The patient was well until 30 years later when he was diagnosed with rheumatoid arthritis and treated with hydroxychloroquine, celecoxib, and prednisone (10 mg QD). On this oral regimen, he had no infections requiring hospitalization or intravenous antibiotics. However, these medications failed to control the patient's joint pain and stiffness. Destructive and erosive changes of both wrists and hands progressed. Therefore, etanercept (25 mg sc twice weekly) was added in September, 2003. Seven months later, the patient noted the gradual onset of edema, tenderness, and warmth of the left stump over the period of several weeks. He did not recall any recent injury or trauma to the stump. On presentation to his local hospital, the patient was afebrile and the distal left stump was edematous and tender, without marked erythema. Laboratory tests revealed the following values: white blood cell count, 12.1×109/L (normal range, 4.8-10.8×109/L); C-reactive protein 1.0 mg/dL (normal ≤1 mg/dL), and a Westergren sedimentation rate of 10 mm/h (normal range 0-20 mm/h).
Computed tomography scan revealed a 6-cm thick-rimmed, cystic abscess containing multiple scattered, small, metallic pieces of shrapnel abutting the distal femur (Fig. 1). The distal femur exhibited cortical thickening consistent with osteomyelitis. Aspiration of the distal stump yielded pus from which P. aeruginosa was isolated (it was sensitive to aminoglycosides, carbapenems, fluoroquinolones, aztreonam, and anti-pseudomonal β-lactams). Mycobacterial and fungal cultures were negative. The patient underwent surgical debridement with complete removal of the abscess, which was adhered to the distal femur. Shrapnel associated with the infection was removed, although uninvolved neighboring tissues retained foreign bodies. Etanercept therapy was held and the patient received 6 weeks of parenteral meropenem (500 mg QD) combined with oral ciprofloxacin (750 mg BID), with complete resolution. Because of the severity of his arthritis, etanercept was resumed along with a suppressive regimen of oral ciprofloxacin (500 mg BID). Both of these agents were discontinued approximately 1 year later in May 2005, when the patient developed a sterile, serous fluid collection of the stump that required surgical drainage. He has had no further complications.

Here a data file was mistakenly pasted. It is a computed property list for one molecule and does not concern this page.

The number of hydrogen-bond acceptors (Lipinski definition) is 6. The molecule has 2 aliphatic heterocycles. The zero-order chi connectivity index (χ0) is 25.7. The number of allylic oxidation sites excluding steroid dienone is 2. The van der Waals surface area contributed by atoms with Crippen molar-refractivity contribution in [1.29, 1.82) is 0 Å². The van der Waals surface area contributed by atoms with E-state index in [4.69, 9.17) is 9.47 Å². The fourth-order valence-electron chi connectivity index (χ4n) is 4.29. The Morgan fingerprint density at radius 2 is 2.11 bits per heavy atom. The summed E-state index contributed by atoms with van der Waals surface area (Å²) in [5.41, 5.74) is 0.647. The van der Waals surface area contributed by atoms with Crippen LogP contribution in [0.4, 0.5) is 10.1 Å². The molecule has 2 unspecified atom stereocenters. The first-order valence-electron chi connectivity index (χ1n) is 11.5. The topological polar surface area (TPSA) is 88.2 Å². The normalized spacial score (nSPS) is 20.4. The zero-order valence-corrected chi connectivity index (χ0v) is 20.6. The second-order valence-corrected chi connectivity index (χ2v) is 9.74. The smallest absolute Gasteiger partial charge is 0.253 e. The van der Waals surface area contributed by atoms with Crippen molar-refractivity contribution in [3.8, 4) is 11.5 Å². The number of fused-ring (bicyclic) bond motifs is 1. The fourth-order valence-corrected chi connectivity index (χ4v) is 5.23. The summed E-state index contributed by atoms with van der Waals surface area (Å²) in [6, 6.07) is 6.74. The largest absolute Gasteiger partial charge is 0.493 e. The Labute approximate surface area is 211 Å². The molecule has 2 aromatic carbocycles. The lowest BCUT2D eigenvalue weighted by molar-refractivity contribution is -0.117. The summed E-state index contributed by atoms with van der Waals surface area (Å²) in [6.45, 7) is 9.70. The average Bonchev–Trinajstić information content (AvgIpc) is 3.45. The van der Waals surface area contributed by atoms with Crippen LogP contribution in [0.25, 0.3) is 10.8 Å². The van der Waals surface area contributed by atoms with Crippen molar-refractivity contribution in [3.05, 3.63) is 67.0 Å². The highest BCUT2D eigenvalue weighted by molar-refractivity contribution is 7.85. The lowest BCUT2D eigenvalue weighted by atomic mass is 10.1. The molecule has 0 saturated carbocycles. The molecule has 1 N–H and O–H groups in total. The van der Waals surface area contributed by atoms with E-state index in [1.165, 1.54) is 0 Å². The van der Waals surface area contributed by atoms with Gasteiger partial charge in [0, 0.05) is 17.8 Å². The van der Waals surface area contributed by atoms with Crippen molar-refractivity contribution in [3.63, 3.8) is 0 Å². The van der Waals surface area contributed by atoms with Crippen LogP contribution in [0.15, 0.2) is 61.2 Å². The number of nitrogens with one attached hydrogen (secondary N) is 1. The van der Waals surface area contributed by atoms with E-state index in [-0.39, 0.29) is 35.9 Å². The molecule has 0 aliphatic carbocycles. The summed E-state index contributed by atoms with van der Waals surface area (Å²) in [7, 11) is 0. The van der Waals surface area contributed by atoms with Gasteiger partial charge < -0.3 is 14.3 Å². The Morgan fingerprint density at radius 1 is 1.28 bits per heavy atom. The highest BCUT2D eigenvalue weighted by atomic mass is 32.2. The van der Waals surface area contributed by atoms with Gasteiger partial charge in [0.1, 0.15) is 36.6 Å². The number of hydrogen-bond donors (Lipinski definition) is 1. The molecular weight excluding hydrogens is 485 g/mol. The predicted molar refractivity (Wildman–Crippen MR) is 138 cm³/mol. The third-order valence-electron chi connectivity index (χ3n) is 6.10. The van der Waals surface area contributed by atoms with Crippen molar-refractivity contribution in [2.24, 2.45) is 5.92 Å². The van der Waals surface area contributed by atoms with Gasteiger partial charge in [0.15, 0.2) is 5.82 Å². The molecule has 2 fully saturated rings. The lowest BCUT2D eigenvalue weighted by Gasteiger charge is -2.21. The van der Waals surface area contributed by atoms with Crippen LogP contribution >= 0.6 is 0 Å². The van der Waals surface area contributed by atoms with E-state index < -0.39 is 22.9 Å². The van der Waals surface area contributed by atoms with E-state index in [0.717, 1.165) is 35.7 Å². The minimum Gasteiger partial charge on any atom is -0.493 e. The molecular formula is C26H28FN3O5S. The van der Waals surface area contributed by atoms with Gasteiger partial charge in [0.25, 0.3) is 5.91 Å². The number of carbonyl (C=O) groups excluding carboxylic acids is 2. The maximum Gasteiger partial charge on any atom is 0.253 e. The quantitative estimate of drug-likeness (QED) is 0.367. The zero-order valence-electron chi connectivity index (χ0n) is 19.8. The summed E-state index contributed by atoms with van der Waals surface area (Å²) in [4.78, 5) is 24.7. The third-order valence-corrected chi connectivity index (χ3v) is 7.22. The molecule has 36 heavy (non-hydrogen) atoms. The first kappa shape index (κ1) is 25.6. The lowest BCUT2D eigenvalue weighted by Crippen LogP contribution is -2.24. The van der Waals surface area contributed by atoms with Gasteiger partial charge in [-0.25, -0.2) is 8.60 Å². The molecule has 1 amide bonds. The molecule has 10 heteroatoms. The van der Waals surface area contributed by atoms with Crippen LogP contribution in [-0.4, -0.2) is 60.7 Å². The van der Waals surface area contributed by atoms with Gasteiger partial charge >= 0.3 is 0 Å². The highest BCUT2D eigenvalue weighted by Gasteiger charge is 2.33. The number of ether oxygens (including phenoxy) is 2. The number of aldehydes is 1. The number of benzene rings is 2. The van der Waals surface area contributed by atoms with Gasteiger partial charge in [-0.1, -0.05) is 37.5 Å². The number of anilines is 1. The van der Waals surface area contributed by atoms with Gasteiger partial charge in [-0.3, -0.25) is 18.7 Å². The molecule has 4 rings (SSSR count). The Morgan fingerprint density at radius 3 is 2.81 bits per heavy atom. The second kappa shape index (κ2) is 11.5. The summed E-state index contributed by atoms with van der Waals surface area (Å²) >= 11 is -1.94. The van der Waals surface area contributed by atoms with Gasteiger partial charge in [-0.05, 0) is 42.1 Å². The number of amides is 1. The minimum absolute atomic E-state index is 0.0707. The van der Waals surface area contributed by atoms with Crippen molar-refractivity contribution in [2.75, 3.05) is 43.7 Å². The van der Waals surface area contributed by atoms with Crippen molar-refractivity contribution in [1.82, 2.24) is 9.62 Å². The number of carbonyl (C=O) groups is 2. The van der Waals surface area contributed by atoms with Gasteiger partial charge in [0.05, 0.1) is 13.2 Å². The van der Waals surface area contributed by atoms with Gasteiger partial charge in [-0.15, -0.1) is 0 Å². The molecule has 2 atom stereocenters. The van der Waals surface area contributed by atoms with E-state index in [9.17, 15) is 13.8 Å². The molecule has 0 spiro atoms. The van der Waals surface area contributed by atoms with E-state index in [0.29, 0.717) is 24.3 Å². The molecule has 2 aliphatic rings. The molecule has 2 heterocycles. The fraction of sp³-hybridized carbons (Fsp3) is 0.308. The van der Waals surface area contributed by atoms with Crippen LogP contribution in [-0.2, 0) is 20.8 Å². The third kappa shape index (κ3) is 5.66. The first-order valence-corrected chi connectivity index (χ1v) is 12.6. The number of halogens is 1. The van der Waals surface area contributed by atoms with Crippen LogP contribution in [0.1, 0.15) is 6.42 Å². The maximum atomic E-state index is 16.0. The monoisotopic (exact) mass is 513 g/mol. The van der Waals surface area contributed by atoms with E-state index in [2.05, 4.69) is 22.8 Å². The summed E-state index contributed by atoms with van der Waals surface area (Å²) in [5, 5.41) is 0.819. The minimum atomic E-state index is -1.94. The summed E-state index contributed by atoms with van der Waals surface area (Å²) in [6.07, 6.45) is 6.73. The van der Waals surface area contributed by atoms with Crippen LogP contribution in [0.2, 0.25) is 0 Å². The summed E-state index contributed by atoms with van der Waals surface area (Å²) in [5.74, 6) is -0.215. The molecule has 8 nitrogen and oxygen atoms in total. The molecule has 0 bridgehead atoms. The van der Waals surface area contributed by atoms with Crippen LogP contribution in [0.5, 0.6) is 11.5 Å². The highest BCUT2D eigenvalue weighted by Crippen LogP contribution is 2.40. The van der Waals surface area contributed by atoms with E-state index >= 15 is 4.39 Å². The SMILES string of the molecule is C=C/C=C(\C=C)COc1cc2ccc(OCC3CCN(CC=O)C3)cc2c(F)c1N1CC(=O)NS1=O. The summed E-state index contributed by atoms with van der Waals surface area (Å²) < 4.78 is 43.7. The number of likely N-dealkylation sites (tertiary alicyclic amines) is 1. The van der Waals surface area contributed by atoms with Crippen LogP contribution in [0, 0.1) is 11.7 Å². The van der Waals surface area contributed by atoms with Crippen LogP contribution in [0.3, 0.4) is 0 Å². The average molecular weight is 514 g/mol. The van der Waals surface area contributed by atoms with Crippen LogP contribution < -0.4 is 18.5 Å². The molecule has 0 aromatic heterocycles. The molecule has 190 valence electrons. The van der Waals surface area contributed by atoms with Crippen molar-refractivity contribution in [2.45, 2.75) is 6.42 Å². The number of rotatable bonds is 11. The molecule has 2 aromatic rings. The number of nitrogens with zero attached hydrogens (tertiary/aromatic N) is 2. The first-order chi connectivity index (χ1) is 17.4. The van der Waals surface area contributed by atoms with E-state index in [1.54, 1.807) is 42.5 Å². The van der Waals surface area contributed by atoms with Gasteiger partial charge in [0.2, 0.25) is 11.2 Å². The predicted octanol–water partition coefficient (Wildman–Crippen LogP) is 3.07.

P. aeruginosa is a versatile Gram-negative bacterium that is widespread in nature, growing in soil, marshes, and coastal marine habitats, as well as on plant and animal tissues. Herein we report the possible reactivation of a latent pseudomonal infection of the bone and soft tissues in an immunocompromised host after the initiation of etanercept therapy. The use of etanercept and other TNF-α sequestrants (infliximab and adalimumab) has significantly advanced the treatment of autoimmune inflammatory disorders such as rheumatoid arthritis.1 However, they seem to impair host resistance to granulomatous infections, such as tuberculosis, histoplasmosis, listeriosis, candidiasis, and aspergillosis.7 An increased risk of infection with Pseudomonas species has not been proven, although 2 cases of Pseudomonas infection after anti-TNF-α therapy have been reported recently.4,5 In one report, a fatal case of sepsis associated with purulent otitis media developed in a 45-year old etanercept-treated rheumatoid arthritis patient.5 Cultures from the ear grew P. aeruginosa and Streptococcus pneumoniae, although it was unclear if P. aeruginosa caused the patient's sepsis.5 In another, Pseudomonas pneumonia occurred in a smoker after anti-TNF-α therapy. Important details of this case, such as the specific anti-TNF-α agent used and the time course after institution of the drug were not published.4